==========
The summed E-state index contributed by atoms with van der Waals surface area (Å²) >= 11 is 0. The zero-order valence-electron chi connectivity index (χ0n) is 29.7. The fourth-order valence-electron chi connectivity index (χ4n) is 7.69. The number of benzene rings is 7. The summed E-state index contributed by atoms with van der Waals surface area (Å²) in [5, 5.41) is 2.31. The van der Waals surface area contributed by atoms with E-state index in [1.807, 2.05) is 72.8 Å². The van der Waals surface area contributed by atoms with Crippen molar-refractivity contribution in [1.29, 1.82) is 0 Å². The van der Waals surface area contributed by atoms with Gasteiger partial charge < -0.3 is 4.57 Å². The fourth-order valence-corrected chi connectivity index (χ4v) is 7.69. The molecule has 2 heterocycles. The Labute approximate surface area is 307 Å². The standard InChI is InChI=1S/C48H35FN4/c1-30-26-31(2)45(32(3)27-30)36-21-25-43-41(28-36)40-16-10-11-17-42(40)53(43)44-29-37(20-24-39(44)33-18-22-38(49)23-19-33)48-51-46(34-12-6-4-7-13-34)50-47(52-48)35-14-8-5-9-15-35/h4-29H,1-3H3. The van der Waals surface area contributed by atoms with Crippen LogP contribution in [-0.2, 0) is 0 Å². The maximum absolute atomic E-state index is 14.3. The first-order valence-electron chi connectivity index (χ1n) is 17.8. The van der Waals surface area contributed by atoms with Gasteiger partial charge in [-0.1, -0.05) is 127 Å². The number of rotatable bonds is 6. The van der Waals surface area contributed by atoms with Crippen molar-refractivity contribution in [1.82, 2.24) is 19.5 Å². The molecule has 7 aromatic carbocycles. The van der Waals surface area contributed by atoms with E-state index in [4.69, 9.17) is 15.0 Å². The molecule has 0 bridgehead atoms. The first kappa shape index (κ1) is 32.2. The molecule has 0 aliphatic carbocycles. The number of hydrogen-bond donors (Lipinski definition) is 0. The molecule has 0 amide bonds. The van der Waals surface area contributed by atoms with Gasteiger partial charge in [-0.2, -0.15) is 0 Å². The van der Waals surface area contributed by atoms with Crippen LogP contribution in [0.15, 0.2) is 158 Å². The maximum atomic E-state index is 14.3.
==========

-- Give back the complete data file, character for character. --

The summed E-state index contributed by atoms with van der Waals surface area (Å²) >= 11 is 0. The zero-order valence-electron chi connectivity index (χ0n) is 29.7. The fourth-order valence-electron chi connectivity index (χ4n) is 7.69. The number of benzene rings is 7. The summed E-state index contributed by atoms with van der Waals surface area (Å²) in [5, 5.41) is 2.31. The van der Waals surface area contributed by atoms with E-state index in [1.807, 2.05) is 72.8 Å². The van der Waals surface area contributed by atoms with Crippen molar-refractivity contribution in [1.29, 1.82) is 0 Å². The van der Waals surface area contributed by atoms with Gasteiger partial charge < -0.3 is 4.57 Å². The fourth-order valence-corrected chi connectivity index (χ4v) is 7.69. The molecule has 2 heterocycles. The Labute approximate surface area is 307 Å². The standard InChI is InChI=1S/C48H35FN4/c1-30-26-31(2)45(32(3)27-30)36-21-25-43-41(28-36)40-16-10-11-17-42(40)53(43)44-29-37(20-24-39(44)33-18-22-38(49)23-19-33)48-51-46(34-12-6-4-7-13-34)50-47(52-48)35-14-8-5-9-15-35/h4-29H,1-3H3. The van der Waals surface area contributed by atoms with Crippen LogP contribution in [-0.2, 0) is 0 Å². The maximum absolute atomic E-state index is 14.3. The first-order valence-electron chi connectivity index (χ1n) is 17.8. The van der Waals surface area contributed by atoms with Gasteiger partial charge in [-0.1, -0.05) is 127 Å². The number of rotatable bonds is 6. The van der Waals surface area contributed by atoms with Crippen molar-refractivity contribution in [1.82, 2.24) is 19.5 Å². The molecule has 7 aromatic carbocycles. The van der Waals surface area contributed by atoms with E-state index in [4.69, 9.17) is 15.0 Å². The molecule has 0 bridgehead atoms. The first kappa shape index (κ1) is 32.2. The molecule has 0 aliphatic carbocycles. The number of hydrogen-bond donors (Lipinski definition) is 0. The molecule has 0 amide bonds. The van der Waals surface area contributed by atoms with Gasteiger partial charge in [-0.2, -0.15) is 0 Å². The van der Waals surface area contributed by atoms with Crippen LogP contribution in [0.15, 0.2) is 158 Å². The maximum atomic E-state index is 14.3.